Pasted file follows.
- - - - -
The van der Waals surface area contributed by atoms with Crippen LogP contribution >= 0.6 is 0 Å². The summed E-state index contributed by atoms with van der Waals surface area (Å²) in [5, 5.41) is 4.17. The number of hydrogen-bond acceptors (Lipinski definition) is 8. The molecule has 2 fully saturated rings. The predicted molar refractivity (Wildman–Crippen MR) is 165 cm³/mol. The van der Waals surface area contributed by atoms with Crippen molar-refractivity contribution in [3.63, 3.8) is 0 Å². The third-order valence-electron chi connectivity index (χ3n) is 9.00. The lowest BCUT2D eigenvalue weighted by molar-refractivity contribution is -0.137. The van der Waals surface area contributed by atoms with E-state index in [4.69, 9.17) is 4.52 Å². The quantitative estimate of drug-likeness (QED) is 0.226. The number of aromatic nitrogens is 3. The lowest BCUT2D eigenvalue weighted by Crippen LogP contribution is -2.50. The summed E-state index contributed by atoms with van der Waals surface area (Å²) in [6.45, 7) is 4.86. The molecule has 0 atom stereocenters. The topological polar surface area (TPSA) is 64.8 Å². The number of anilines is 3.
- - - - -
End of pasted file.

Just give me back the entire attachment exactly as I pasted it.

The van der Waals surface area contributed by atoms with Crippen LogP contribution >= 0.6 is 0 Å². The summed E-state index contributed by atoms with van der Waals surface area (Å²) in [5, 5.41) is 4.17. The number of hydrogen-bond acceptors (Lipinski definition) is 8. The molecule has 2 fully saturated rings. The predicted molar refractivity (Wildman–Crippen MR) is 165 cm³/mol. The van der Waals surface area contributed by atoms with Crippen molar-refractivity contribution in [3.63, 3.8) is 0 Å². The third-order valence-electron chi connectivity index (χ3n) is 9.00. The lowest BCUT2D eigenvalue weighted by molar-refractivity contribution is -0.137. The van der Waals surface area contributed by atoms with E-state index in [4.69, 9.17) is 4.52 Å². The quantitative estimate of drug-likeness (QED) is 0.226. The number of aromatic nitrogens is 3. The lowest BCUT2D eigenvalue weighted by Crippen LogP contribution is -2.50. The summed E-state index contributed by atoms with van der Waals surface area (Å²) in [6.45, 7) is 4.86. The molecule has 0 atom stereocenters. The topological polar surface area (TPSA) is 64.8 Å². The number of anilines is 3.